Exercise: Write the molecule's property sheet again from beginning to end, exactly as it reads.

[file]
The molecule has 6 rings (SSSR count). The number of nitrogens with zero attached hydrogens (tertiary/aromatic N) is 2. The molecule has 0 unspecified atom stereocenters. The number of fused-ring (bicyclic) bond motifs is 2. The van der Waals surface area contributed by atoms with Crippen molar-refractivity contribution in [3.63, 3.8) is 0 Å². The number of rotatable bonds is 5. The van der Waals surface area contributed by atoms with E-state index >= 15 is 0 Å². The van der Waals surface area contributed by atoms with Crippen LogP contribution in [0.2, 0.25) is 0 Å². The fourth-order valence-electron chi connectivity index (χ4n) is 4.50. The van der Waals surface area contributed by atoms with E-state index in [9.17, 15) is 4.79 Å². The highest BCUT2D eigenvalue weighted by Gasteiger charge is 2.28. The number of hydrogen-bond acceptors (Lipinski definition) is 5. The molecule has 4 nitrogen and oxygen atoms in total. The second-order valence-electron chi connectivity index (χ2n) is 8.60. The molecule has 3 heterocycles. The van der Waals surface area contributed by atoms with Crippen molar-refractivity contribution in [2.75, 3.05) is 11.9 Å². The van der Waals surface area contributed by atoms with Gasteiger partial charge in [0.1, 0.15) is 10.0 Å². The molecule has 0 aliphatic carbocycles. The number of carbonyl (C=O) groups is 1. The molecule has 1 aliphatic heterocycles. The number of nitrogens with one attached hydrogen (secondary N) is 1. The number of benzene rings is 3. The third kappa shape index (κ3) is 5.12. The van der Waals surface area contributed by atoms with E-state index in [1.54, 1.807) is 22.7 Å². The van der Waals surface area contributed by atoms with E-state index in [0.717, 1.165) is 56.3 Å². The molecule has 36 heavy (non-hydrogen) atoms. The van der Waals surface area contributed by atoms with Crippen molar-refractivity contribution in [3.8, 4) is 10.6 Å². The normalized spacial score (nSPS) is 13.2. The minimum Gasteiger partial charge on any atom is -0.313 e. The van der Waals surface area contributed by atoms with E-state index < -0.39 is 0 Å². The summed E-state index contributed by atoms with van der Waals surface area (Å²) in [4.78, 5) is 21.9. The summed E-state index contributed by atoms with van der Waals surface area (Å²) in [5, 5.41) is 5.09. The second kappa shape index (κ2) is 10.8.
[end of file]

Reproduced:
The molecule has 6 rings (SSSR count). The number of nitrogens with zero attached hydrogens (tertiary/aromatic N) is 2. The molecule has 0 unspecified atom stereocenters. The number of fused-ring (bicyclic) bond motifs is 2. The van der Waals surface area contributed by atoms with Crippen molar-refractivity contribution in [3.63, 3.8) is 0 Å². The number of rotatable bonds is 5. The van der Waals surface area contributed by atoms with E-state index >= 15 is 0 Å². The van der Waals surface area contributed by atoms with Crippen LogP contribution in [0.2, 0.25) is 0 Å². The fourth-order valence-electron chi connectivity index (χ4n) is 4.50. The van der Waals surface area contributed by atoms with E-state index in [9.17, 15) is 4.79 Å². The highest BCUT2D eigenvalue weighted by Gasteiger charge is 2.28. The number of hydrogen-bond acceptors (Lipinski definition) is 5. The molecule has 4 nitrogen and oxygen atoms in total. The second-order valence-electron chi connectivity index (χ2n) is 8.60. The molecule has 3 heterocycles. The van der Waals surface area contributed by atoms with Crippen molar-refractivity contribution in [2.75, 3.05) is 11.9 Å². The van der Waals surface area contributed by atoms with Gasteiger partial charge in [0.1, 0.15) is 10.0 Å². The molecule has 0 aliphatic carbocycles. The number of carbonyl (C=O) groups is 1. The molecule has 1 aliphatic heterocycles. The number of nitrogens with one attached hydrogen (secondary N) is 1. The number of benzene rings is 3. The third kappa shape index (κ3) is 5.12. The van der Waals surface area contributed by atoms with E-state index in [1.54, 1.807) is 22.7 Å². The van der Waals surface area contributed by atoms with E-state index in [0.717, 1.165) is 56.3 Å². The molecule has 36 heavy (non-hydrogen) atoms. The van der Waals surface area contributed by atoms with Crippen molar-refractivity contribution in [3.8, 4) is 10.6 Å². The normalized spacial score (nSPS) is 13.2. The minimum Gasteiger partial charge on any atom is -0.313 e. The van der Waals surface area contributed by atoms with E-state index < -0.39 is 0 Å². The summed E-state index contributed by atoms with van der Waals surface area (Å²) in [4.78, 5) is 21.9. The summed E-state index contributed by atoms with van der Waals surface area (Å²) in [5, 5.41) is 5.09. The second kappa shape index (κ2) is 10.8.